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Rich Heritage Classic Basketball Diaries: “The Introduction”

By Tom Ballato

It wasn’t long ago that I started interviewing basketball players worldwide, learning about and sharing their basketball journeys. An idea that began one afternoon has opened doors that I’ve never imagined and introduced me to many new people, college programs, and life overseas. 

This idea would be very time-consuming. I would spend hours looking through old NBA rosters, NBA Drafts, and looking up some former college basketball players who didn’t make it to the NBA. I would then try my luck and message these athletes through social media.

My research and networking introduced me to former Hampton standout and Los Angeles Laker Devin Green. I reached out because you don’t often see a kid from Hampton playing in the NBA, which sparked my interest. While Green played one season in Los Angeles, he went on to have a very successful career overseas. 

I originally wanted to highlight his college career, year in Los Angeles, and his overseas career. However, when Green spoke about Hampton, he talked about its history and how proud he was to play at an HBCU. Green introduced me to Historically Black Colleges and Universities (HBCUs), something I didn’t know much about.  I always knew about Hampton and other HBCUs, but I never knew the deep history behind these programs.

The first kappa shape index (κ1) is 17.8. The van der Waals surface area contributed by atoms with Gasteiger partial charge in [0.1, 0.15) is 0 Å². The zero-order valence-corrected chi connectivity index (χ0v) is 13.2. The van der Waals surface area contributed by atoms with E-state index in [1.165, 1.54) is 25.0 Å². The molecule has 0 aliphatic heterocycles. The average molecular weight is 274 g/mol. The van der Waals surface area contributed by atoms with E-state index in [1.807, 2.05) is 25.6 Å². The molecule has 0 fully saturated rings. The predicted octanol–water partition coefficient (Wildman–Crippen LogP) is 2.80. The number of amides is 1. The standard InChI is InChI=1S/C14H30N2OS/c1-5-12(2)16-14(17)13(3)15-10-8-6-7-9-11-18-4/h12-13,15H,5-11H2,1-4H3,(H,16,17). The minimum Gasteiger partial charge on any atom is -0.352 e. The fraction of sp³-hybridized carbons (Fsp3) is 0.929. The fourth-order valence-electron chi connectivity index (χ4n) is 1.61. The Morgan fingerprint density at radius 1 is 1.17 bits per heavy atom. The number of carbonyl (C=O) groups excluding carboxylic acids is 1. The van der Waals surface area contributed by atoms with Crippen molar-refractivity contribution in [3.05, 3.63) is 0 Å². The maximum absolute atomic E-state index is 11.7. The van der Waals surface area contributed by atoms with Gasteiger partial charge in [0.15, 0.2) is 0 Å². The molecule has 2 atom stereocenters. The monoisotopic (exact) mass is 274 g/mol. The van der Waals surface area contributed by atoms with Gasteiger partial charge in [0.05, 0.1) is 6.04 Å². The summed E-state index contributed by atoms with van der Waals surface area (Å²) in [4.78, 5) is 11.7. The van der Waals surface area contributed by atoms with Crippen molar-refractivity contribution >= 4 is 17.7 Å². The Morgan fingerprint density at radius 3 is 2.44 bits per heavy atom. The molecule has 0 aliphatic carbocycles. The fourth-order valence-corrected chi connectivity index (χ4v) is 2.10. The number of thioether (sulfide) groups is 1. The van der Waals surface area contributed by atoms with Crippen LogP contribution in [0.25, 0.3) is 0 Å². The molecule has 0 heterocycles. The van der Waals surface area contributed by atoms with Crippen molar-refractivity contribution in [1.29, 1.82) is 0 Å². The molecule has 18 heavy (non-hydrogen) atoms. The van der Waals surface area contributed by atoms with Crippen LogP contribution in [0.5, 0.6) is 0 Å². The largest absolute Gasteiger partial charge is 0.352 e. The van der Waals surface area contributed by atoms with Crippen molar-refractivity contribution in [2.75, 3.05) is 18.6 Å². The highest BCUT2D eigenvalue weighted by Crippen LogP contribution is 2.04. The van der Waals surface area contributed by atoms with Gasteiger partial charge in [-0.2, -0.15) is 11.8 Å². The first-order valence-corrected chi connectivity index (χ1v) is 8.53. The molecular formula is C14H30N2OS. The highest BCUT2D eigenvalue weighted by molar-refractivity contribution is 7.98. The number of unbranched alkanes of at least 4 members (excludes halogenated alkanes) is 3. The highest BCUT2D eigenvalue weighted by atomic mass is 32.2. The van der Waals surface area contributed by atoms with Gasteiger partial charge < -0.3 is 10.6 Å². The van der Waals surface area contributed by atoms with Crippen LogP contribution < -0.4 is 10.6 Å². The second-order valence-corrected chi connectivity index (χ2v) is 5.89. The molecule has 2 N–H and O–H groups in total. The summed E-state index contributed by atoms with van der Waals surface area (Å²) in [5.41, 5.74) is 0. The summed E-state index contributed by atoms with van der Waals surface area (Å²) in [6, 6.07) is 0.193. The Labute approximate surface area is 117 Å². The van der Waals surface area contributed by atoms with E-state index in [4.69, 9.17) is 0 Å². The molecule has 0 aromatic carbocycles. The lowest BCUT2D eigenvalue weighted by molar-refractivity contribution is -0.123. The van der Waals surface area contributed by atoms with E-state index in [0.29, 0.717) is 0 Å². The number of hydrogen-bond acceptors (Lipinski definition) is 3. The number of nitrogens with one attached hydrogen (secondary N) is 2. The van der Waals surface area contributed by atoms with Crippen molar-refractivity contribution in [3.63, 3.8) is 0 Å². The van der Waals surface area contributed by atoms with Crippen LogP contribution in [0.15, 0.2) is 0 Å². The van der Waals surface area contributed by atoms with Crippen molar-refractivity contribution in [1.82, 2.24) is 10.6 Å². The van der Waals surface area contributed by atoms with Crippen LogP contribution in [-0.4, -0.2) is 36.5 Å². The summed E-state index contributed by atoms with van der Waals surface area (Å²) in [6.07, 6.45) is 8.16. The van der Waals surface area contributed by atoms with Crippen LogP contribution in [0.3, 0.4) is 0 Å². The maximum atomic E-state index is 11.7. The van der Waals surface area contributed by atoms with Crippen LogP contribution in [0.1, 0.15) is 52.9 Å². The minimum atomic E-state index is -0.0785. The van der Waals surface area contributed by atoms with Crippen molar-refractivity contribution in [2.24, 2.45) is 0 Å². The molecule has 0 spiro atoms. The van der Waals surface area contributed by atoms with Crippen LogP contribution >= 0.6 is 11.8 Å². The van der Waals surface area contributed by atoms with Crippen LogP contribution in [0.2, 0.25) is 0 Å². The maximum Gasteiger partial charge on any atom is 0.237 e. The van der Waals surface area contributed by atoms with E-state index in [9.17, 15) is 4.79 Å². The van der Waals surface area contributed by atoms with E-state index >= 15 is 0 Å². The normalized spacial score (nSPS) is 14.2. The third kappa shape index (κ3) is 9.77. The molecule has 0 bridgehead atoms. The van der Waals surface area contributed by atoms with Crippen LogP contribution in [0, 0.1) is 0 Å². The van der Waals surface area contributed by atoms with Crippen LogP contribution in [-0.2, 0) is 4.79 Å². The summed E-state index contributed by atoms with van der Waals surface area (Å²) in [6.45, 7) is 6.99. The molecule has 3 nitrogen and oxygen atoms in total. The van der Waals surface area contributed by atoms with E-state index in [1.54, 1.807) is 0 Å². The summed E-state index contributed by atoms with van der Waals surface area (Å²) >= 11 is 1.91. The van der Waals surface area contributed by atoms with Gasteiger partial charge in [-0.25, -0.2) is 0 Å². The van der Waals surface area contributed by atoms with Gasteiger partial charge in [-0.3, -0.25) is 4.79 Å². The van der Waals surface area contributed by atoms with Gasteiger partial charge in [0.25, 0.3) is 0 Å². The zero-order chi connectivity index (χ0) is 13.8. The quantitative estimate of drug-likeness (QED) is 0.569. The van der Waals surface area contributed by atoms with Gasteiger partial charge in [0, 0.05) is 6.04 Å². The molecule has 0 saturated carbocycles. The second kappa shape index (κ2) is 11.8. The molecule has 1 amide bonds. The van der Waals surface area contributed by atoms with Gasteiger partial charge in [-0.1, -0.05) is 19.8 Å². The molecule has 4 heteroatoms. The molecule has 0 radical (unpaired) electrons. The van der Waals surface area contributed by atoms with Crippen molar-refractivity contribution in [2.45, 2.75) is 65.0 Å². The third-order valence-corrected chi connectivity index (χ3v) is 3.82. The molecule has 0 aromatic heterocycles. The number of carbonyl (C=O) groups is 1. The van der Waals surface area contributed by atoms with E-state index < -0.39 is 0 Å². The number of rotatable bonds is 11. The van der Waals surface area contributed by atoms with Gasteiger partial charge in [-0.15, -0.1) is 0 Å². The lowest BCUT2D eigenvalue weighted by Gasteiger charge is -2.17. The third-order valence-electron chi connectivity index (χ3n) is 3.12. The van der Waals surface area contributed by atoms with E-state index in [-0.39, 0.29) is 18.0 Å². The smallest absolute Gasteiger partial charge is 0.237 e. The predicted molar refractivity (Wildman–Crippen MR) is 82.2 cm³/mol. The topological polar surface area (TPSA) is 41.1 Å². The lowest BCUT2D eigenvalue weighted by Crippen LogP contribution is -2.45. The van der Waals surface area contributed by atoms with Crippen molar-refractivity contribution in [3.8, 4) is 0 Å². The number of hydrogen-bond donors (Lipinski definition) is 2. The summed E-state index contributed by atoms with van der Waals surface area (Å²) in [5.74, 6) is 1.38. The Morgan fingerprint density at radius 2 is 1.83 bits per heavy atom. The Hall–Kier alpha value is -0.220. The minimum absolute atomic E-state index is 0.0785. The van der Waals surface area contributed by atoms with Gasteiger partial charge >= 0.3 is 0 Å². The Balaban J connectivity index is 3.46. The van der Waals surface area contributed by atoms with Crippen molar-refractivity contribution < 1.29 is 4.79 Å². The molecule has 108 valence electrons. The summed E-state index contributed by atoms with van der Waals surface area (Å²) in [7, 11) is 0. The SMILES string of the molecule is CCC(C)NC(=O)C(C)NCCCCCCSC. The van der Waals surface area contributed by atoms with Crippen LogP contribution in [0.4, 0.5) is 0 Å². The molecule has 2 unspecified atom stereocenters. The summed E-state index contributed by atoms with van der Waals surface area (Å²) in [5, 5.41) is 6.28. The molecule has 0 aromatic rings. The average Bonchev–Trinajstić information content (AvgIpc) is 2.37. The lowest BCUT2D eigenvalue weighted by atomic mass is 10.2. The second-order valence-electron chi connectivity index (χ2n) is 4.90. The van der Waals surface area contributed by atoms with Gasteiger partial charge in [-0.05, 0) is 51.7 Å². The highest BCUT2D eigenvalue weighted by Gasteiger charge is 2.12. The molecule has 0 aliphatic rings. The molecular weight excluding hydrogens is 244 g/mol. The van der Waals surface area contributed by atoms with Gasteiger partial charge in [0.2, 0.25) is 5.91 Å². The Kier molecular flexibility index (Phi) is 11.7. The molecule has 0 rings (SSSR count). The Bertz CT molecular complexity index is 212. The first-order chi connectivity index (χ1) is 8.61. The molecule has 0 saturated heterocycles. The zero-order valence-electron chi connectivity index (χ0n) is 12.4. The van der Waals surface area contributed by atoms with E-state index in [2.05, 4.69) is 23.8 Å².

HBCUs have made their mark in college basketball (15-seeded Norfolk State upset Missouri in the NCAA Tournament in 2002 led by Kyle O’Quinn was the earliest upset by an HBCU I can remember), but what hurts them is the lack of funding and exposure. 

Recently five-star Makur Maker’s commitment to Howard might’ve changed that. He became the highest-ranked prospect to commit to a Historically Black College or University since “ranking players” first started in 1982. Maker has changed the narrative that you don’t need to attend UCLA, Kentucky, or Memphis to get noticed. “I need to make the HBCU movement real so that others will follow,” Maker said on Twitter. 

I never thought that my interview with Green would lead to something bigger. When he reached out with the idea of creating a basketball diary that highlights prominent figures in the Rich Heritage Classic, I was excited about the opportunity. 

Together we hope to highlight the careers and share the stories of athletes and coaches that attended HBCU and will be part of the Rich Heritage Classic. There aren’t many publications on athletes and coaches that accomplished a lot at their respective schools, another narrative we hope to change.

The Rich Heritage Basketball Diaries will highlight members of the board who have stories and experiences important within the HBCU space and highlight the development of the Rich Heritage Classic leading up to the event’s start.

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